Montgomery County, Kentucky

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Montgomery County, Kentucky
Montgomery County, Kentucky courthouse.jpg
Montgomery County courthouse in Mount Sterling
Map of Kentucky highlighting Montgomery County
Location in the U.S. state of Kentucky
Map of the United States highlighting Kentucky
Kentucky's location in the U.S.
Founded1796
Named forRichard Montgomery
SeatMount Sterling
Largest cityMount Sterling
Area
 • Total199 sq mi (515 km2)
 • Land197 sq mi (510 km2)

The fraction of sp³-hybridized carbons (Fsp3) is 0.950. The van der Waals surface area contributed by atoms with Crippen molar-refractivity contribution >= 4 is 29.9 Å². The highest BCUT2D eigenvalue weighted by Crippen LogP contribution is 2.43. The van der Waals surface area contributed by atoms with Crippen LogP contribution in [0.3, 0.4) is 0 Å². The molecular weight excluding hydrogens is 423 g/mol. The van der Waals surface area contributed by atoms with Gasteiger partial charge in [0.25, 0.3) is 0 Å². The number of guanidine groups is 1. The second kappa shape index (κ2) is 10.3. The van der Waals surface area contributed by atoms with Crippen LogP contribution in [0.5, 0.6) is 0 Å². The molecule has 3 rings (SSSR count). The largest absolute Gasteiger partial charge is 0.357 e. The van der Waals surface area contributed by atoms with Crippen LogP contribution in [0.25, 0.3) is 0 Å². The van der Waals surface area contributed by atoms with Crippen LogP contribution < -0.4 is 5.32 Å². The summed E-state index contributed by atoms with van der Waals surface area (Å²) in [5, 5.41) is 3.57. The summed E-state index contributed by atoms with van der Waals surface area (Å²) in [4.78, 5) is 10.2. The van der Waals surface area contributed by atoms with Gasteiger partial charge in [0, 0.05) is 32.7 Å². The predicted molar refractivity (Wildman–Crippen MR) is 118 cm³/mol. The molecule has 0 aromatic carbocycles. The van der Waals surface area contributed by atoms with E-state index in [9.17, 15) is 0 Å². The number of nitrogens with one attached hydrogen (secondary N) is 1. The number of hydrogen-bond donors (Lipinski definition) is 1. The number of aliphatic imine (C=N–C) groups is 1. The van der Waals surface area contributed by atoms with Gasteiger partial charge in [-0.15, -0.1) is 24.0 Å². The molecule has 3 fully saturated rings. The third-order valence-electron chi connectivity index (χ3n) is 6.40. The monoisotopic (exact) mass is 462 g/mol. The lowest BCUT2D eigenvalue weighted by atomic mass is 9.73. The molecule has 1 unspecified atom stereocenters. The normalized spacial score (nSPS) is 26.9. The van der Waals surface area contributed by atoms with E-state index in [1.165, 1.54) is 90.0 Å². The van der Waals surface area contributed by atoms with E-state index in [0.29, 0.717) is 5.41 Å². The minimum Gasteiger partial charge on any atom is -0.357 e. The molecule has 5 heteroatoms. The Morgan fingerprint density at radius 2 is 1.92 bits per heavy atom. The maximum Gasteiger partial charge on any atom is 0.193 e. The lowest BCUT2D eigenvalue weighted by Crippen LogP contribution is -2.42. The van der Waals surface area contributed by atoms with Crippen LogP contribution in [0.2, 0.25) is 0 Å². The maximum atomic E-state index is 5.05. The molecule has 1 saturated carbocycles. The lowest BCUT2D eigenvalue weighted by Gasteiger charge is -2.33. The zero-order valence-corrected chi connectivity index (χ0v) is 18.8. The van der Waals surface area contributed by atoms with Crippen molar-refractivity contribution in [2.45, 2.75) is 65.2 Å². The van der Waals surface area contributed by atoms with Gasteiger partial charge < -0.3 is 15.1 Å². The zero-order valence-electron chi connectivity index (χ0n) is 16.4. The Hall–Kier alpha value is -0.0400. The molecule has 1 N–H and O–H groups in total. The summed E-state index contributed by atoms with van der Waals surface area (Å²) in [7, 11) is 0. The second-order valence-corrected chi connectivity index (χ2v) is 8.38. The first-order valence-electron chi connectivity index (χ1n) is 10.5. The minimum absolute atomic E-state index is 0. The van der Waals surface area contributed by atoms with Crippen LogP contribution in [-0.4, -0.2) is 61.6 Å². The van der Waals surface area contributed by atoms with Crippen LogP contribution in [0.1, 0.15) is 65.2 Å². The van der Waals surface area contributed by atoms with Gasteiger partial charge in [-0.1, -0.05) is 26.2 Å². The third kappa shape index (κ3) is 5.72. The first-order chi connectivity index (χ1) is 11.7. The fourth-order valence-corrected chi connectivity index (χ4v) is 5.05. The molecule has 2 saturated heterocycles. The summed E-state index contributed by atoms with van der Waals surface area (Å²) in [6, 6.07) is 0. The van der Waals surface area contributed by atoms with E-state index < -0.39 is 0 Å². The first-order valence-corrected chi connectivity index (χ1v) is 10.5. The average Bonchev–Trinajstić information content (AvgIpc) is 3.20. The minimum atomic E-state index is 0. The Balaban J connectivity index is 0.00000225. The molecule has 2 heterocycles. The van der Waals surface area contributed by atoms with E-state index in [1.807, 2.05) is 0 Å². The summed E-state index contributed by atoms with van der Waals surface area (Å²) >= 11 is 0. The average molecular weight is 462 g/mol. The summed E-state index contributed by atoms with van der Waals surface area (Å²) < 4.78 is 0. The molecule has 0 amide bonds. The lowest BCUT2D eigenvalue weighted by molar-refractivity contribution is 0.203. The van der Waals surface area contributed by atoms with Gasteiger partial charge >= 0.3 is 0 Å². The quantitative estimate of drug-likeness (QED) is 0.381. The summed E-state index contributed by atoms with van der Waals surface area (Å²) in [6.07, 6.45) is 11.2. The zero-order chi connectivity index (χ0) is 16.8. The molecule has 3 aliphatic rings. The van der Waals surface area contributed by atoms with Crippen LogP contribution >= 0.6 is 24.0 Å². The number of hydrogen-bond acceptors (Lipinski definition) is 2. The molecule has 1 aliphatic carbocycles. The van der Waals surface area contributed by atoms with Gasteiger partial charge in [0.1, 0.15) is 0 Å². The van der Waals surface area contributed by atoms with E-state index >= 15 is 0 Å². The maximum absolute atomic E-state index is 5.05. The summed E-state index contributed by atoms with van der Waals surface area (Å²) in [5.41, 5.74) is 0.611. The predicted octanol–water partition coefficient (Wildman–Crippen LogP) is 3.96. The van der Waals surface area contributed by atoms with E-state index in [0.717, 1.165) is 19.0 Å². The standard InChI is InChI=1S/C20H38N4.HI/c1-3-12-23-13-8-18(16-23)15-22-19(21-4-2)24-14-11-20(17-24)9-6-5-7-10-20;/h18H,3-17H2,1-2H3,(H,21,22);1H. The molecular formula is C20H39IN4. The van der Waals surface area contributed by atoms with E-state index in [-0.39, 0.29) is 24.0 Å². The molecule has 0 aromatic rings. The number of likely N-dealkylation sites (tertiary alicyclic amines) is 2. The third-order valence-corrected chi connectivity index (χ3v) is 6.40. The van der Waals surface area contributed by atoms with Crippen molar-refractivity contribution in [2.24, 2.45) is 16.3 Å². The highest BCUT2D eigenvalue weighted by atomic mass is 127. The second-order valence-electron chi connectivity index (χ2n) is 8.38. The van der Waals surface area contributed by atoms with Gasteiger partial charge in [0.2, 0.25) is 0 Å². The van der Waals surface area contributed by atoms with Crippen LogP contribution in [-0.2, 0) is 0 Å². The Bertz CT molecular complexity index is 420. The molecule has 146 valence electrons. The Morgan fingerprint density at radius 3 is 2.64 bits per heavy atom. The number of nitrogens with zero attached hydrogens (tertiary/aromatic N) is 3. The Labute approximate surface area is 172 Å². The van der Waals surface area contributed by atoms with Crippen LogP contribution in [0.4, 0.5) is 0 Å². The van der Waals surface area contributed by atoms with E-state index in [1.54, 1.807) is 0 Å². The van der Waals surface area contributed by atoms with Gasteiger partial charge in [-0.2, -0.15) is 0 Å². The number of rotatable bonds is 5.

• Water1.5 sq mi (4 km2), 0.7%
Population
 • (2010)26,499
 • Density134/sq mi (52/km2)
Congressional district6th
Time zoneEastern: UTC−5/−4
Websitemontgomerycounty.ky.gov/Pages/default.aspx

Montgomery County is a county located in the U.S. state of Kentucky. As of the 2010 census, the population was 26,499.[1] Its county seat is Mount Sterling.[2] With regard to the sale of alcohol, it is classified as a moist county—a county in which alcohol sales are prohibited (a dry county), but containing a "wet" city where package alcohol sales are allowed, in this case Mount Sterling.[3]

Montgomery County is part of the Mount Sterling, KY Micropolitan Statistical Area, which is also included in the Lexington-Fayette-Richmond-Frankfort, KY Combined Statistical Area.

History[edit]